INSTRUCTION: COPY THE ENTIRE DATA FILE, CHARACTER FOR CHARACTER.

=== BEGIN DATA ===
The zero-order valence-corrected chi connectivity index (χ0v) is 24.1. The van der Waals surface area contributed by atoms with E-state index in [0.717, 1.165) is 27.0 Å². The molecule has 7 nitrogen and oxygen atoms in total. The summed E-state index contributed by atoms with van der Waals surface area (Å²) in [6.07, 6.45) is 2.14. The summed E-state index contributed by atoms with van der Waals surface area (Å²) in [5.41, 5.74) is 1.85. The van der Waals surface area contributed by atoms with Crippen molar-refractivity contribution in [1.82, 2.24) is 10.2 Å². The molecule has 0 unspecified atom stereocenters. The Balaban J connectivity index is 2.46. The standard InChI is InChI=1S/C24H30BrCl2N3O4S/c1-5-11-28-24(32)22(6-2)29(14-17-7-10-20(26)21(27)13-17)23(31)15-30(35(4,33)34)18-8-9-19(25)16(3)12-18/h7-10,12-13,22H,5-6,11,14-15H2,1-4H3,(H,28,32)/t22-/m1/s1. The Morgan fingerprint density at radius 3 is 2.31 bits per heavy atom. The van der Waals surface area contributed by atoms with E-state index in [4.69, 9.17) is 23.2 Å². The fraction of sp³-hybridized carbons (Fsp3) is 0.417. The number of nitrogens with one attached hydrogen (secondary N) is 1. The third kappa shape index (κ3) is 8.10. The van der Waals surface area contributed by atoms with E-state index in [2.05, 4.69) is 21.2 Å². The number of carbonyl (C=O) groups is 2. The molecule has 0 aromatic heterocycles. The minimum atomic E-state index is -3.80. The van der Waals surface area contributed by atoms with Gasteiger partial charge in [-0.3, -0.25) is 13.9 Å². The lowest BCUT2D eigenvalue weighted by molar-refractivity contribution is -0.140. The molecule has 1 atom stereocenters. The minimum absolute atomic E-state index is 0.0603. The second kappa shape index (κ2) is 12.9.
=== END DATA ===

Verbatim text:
The zero-order valence-corrected chi connectivity index (χ0v) is 24.1. The van der Waals surface area contributed by atoms with E-state index in [0.717, 1.165) is 27.0 Å². The molecule has 7 nitrogen and oxygen atoms in total. The summed E-state index contributed by atoms with van der Waals surface area (Å²) in [6.07, 6.45) is 2.14. The summed E-state index contributed by atoms with van der Waals surface area (Å²) in [5.41, 5.74) is 1.85. The van der Waals surface area contributed by atoms with Crippen molar-refractivity contribution in [1.82, 2.24) is 10.2 Å². The molecule has 0 unspecified atom stereocenters. The Balaban J connectivity index is 2.46. The standard InChI is InChI=1S/C24H30BrCl2N3O4S/c1-5-11-28-24(32)22(6-2)29(14-17-7-10-20(26)21(27)13-17)23(31)15-30(35(4,33)34)18-8-9-19(25)16(3)12-18/h7-10,12-13,22H,5-6,11,14-15H2,1-4H3,(H,28,32)/t22-/m1/s1. The Morgan fingerprint density at radius 3 is 2.31 bits per heavy atom. The van der Waals surface area contributed by atoms with E-state index in [4.69, 9.17) is 23.2 Å². The fraction of sp³-hybridized carbons (Fsp3) is 0.417. The number of nitrogens with one attached hydrogen (secondary N) is 1. The third kappa shape index (κ3) is 8.10. The van der Waals surface area contributed by atoms with E-state index in [2.05, 4.69) is 21.2 Å². The number of carbonyl (C=O) groups is 2. The molecule has 0 aromatic heterocycles. The minimum atomic E-state index is -3.80. The van der Waals surface area contributed by atoms with Gasteiger partial charge in [-0.3, -0.25) is 13.9 Å². The lowest BCUT2D eigenvalue weighted by molar-refractivity contribution is -0.140. The molecule has 1 atom stereocenters. The minimum absolute atomic E-state index is 0.0603. The second kappa shape index (κ2) is 12.9.